Monday marked the 20th anniversary of one of the worst atrocities in human history—the Rwandan Genocide. On April 7, 1994, a massacre commenced; 100 days later, an estimated 800,000 Rwandans were slain.
A commemoration, which was attended by numerous world leaders and thousands of Rwandans, took place in the nation’s capital city of Kigali. President Paul Kagame began the event by igniting the National Flame of Mourning, which will burn for nearly three months as an ethereal emblem of the tragedy. “As we pay tribute to the victims, both the living and those who have passed, we also salute the unbreakable Rwandan spirit in which we owe the survival and renewal of our country,” stated Kagame.
To understand why the infamous slaughter occurred, it is crucial to understand the demographics of the African state at the time. There existed two major ethnic groups, the Hutu and the Tutsi, who comprised 85 percent and 14 percent of the population, respectively. For decades the clans were locked in a constant power struggle, a battle that was only exacerbated by Europeans.
The conflict took a turn for the worst on the eve of April 6, 1994 when the plane of then Hutu President Juvénal Habyarimana was shot down; the Hutu Power Movement of the time accused the Rwandan Patriotic Front, a Tutsi-led political party, of orchestrating the assassination.
Violence ensued almost immediately as Hutu radicals executed a heinous plan to eradicate the Tutsi along with select moderate Hutu. According to the United Human Rights Council, “[they] blamed the Tutsi… for the country’s increasing social, economic, and political pressure… [and] remembered past years of oppressive Tutsi rule, and many of them not only resented, but also feared the minority.”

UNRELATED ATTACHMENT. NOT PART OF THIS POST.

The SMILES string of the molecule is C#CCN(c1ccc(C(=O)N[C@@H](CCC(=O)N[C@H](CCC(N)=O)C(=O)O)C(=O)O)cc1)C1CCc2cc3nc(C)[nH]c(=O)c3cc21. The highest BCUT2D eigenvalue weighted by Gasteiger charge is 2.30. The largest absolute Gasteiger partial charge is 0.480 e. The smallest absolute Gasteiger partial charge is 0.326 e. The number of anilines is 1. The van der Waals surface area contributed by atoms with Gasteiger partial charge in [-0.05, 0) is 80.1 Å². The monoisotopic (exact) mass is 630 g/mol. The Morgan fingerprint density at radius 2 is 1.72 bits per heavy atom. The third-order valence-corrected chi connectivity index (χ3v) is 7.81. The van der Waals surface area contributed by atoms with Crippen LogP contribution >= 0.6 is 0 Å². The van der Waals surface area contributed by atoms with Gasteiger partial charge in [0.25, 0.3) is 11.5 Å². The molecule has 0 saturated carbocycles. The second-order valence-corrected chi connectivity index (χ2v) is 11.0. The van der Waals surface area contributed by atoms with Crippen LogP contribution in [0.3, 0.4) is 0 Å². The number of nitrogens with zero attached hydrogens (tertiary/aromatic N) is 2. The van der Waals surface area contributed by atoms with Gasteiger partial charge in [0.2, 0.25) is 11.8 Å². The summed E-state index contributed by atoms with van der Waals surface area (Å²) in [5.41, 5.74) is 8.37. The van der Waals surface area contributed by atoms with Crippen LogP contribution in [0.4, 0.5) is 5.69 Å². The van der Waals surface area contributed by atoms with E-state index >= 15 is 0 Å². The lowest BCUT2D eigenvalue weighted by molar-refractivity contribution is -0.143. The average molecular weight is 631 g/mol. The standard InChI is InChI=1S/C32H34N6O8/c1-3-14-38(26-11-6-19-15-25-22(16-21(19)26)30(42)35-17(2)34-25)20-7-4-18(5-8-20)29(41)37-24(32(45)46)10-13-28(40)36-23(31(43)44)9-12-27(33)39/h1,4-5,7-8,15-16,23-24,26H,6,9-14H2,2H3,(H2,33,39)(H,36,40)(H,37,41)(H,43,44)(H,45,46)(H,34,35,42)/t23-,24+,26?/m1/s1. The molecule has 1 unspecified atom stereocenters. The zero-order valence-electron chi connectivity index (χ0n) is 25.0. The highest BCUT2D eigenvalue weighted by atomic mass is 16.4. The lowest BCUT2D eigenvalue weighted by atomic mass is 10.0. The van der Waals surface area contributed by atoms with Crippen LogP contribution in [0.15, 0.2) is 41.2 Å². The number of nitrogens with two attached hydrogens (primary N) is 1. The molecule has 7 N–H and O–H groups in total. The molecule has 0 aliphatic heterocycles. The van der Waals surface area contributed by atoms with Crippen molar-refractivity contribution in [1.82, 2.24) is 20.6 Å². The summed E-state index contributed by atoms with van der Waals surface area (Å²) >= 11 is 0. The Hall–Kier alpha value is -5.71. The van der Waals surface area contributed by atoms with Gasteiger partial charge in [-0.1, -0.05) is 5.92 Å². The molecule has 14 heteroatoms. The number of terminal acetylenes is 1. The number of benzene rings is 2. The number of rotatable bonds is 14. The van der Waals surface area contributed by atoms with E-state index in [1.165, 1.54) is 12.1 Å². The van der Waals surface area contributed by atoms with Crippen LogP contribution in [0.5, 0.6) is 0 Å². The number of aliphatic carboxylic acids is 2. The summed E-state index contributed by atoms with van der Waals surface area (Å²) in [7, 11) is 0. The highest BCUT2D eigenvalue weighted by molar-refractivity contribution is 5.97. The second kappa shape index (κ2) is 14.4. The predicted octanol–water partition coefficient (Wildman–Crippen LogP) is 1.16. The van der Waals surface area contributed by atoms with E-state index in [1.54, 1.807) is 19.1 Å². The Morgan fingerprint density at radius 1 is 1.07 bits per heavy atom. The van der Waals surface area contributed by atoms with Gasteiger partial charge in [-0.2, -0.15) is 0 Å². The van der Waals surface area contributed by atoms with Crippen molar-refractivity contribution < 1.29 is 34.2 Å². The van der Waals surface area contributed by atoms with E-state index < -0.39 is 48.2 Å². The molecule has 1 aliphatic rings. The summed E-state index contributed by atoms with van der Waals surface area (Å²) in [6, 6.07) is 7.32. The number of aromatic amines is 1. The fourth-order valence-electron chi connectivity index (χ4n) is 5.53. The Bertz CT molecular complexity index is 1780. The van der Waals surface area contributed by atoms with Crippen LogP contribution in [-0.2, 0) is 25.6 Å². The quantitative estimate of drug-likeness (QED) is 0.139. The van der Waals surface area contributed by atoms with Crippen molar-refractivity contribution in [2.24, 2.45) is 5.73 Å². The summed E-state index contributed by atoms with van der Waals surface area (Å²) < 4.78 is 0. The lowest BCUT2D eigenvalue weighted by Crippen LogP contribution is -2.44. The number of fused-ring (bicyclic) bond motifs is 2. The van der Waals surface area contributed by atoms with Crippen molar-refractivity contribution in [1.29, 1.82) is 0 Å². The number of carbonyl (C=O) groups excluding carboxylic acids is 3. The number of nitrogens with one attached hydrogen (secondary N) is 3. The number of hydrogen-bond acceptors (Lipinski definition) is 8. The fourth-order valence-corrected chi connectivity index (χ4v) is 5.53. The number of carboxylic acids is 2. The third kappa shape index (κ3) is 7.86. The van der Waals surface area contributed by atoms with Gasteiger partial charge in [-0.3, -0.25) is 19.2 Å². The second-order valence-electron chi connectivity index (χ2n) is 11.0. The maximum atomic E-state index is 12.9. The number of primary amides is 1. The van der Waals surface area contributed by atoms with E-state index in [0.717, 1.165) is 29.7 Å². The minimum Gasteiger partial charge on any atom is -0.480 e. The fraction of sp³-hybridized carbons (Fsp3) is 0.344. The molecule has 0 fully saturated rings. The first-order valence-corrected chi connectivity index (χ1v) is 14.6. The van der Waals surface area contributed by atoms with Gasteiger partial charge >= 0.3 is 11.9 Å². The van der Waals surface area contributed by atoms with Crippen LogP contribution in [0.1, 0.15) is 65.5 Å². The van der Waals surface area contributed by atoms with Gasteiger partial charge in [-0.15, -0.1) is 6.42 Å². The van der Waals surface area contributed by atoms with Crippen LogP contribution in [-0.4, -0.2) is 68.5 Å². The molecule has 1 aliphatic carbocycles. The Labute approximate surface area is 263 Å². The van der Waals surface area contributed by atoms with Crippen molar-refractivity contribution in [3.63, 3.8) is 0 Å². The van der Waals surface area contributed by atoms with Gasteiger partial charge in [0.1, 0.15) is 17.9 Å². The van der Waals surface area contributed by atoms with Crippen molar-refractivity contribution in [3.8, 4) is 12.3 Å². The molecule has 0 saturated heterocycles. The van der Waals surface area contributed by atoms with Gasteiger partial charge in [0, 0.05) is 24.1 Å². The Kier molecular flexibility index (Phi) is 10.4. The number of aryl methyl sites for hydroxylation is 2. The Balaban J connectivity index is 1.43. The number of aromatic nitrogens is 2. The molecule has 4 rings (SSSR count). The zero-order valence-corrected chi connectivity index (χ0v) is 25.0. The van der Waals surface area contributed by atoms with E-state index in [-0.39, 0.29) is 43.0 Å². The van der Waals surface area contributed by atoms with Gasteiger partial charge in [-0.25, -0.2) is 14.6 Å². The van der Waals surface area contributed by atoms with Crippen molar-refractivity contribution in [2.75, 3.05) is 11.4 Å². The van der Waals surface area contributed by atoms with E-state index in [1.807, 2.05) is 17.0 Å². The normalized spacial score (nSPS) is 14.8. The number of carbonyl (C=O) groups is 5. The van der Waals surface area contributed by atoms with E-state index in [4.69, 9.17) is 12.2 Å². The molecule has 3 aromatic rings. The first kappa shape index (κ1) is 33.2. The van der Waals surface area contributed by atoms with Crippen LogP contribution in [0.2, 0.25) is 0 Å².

The killing was carried out brutally and systematically—no one was spared. Tragically, it commenced without interference from any world power.
As the United Nations Secretary-General Kofi Annan put it, “In their greatest hour of need, the world failed the people of Rwanda… if the international community had acted promptly and with determination, it could have stopped most of the killing.”
After nearly three months of bloodshed, the genocide finally concluded when the Rwandan Patriotic Front overthrew the Hutu regime and took control of the country. Paul Kagame, the leader of the organization, eventually became head of state.
Under his rule, Rwanda has significantly progressed despite the grisly events of 1994. It has been dubbed the safest place to live in Africa; moreover, Rwanda has experienced rapid economic growth, the life expectancy has doubled, and it is self-sufficient in terms of food supply.
“We must work hard because if we wait for others to develop our country, we will not make progress,” Kagame declared. “Any external help must only come as an addition to our own efforts to better ourselves.”
Rwanda serves as a prime example of resilience in the face of adversity. While it continues to honor the memory of the lives lost twenty years ago, it is also taking steps toward a successful future.